Dead Men Walk awkwardly plays with vampire lore; it is difficult to imagine, for example, why regeneration by Black Magic would result in blood-sucking as a side effect of becoming undead. George Zucco convinces as two separate but related personalities, although his Elwyn comes off better as a twisted sorcerer than as a Dracula-like figure. His performance is also undercut by the haste with which these Poverty Row quickies were shot; in both of the scenes in which Elwyn rises from his coffin, Zucco visibly struggles to get to his feet, something no self-respecting vampire should ever do. In addition to a lack of retakes, the low budget of the film takes its toll on the music score by Leo Erdody. There are a few original cues consisting of an odd mix of violin, flute and organ, but they are reused to the point of tedium and often during inappropriate scenes.

Dead Men Walk was the final film appearance of female lead Mary Carlisle. The blonde, blue-eyed Carlisle started in films in 1930, was named as a WAMPAS Baby Star in 1932 and can be seen in bit parts in several prestigious MGM films, including Grand Hotel (1932). She graduated to leading roles at studios such as Paramount, RKO and Columbia, and made a particular mark as the straight romantic interest or dutiful daughter in comedies such as College Humor (1933) with Jack Oakie, Handy Andy (1934) with Will Rogers, Kentucky Kernels (1934) starring Wheeler and Woolsey, and It's in the Air (1935) with Jack Benny. Her career did not progress in the direction she wanted, however, and by the early 1940s Carlisle found herself at low-budget studios like PRC and Republic Pictures. She retired shortly after marrying actor James Blakeley, who went on to become a production executive at Twentieth-Century Fox Television.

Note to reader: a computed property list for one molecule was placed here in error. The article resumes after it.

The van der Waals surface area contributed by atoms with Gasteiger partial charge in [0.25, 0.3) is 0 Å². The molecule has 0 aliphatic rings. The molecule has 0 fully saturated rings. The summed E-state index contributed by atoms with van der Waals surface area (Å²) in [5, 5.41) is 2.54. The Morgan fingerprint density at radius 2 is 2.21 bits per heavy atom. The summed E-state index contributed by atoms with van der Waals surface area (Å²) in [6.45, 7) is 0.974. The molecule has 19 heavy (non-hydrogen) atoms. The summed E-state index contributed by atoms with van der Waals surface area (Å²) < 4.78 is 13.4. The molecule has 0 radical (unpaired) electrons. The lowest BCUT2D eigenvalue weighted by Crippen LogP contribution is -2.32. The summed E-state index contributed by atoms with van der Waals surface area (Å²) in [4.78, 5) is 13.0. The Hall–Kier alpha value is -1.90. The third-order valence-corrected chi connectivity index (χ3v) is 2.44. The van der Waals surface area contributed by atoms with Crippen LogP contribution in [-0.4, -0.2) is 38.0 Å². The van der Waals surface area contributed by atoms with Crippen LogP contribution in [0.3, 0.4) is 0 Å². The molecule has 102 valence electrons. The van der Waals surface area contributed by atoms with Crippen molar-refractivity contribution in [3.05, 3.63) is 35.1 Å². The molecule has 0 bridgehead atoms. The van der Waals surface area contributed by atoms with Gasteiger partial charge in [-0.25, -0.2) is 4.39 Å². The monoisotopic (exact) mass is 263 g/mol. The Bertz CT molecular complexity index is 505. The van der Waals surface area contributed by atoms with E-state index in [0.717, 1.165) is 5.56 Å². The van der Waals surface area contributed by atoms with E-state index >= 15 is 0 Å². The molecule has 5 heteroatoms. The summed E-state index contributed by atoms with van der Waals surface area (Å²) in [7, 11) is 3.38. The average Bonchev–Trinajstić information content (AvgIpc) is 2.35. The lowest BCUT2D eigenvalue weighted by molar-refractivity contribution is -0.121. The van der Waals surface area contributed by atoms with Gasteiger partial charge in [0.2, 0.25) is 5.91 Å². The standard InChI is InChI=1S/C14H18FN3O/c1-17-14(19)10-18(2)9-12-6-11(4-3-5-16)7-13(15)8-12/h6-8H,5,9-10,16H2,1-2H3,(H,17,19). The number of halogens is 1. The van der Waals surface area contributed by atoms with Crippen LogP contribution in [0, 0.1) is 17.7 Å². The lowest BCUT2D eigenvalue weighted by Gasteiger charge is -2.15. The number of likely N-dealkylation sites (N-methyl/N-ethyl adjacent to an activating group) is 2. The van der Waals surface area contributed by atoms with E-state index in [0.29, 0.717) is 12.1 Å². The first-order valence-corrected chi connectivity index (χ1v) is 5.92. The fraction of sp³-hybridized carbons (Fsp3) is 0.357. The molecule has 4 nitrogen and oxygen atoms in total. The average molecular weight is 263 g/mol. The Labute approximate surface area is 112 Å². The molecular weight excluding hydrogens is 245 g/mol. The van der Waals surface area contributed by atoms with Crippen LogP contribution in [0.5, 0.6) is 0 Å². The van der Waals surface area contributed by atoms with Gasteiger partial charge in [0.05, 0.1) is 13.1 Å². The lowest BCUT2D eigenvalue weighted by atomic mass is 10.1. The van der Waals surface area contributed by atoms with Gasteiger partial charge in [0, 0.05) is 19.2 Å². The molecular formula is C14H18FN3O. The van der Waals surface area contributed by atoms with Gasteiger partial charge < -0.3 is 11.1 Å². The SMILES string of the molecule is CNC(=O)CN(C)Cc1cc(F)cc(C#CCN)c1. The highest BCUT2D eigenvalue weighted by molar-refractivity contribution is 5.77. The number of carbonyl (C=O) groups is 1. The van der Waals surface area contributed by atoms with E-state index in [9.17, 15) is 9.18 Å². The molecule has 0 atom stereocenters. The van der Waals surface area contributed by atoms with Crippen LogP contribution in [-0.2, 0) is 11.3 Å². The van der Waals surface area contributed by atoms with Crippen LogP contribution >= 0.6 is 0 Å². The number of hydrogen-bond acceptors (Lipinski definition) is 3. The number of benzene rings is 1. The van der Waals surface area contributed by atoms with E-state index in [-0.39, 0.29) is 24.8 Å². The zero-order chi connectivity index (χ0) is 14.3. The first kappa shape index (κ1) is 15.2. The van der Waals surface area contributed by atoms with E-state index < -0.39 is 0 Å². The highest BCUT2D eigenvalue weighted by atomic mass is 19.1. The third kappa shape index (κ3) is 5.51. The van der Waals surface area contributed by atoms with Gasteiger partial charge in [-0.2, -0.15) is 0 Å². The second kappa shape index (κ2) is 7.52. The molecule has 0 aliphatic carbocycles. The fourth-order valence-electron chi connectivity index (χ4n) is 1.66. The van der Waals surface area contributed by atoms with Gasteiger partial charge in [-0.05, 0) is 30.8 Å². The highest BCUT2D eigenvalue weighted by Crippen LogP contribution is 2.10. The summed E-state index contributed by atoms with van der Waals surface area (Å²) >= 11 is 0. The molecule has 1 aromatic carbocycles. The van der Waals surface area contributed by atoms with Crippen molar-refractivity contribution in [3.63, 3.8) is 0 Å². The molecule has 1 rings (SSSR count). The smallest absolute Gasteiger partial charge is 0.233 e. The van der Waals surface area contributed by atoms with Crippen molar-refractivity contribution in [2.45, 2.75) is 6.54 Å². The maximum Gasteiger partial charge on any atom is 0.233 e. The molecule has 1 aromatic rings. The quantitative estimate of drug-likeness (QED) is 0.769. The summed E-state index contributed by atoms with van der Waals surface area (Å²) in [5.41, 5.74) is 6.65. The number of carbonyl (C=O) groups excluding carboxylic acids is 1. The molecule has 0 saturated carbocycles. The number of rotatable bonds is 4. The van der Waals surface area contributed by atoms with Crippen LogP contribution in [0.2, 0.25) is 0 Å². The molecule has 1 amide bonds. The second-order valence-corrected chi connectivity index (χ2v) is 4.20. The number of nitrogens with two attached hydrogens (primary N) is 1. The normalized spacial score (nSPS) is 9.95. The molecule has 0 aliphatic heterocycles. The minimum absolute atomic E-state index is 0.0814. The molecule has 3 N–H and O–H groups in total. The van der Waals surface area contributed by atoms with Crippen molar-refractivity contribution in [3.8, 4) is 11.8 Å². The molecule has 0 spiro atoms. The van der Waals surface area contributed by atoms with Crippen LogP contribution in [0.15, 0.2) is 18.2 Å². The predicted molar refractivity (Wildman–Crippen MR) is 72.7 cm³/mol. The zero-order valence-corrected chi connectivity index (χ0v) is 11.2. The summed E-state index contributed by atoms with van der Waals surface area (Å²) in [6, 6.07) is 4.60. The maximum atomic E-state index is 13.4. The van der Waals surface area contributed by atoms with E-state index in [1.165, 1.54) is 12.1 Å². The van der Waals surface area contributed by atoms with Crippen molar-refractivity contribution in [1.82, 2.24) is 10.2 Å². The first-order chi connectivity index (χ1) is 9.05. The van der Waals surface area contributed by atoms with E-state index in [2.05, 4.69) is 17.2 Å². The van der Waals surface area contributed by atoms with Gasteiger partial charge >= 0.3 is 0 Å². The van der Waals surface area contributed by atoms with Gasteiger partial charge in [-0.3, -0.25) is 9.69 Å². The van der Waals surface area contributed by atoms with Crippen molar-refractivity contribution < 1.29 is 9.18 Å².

In an interview (in Filmfax magazine No. 16, August 1989), Carlisle discussed the differences between PRC and the major studios: "There was little time for lighting and rehearsing. Everything was different. On an A picture, a designer designs the wardrobe. At PRC, we'd go to wardrobe and pick out something that had already been worn two or three times on other pictures. ...It was the difference between a Rolls Royce and a Ford. We'd shoot a picture at PRC in anywhere from ten days to two weeks. They were quickie B's." Carlisle added, "I do remember that George Zucco couldn't have been nicer."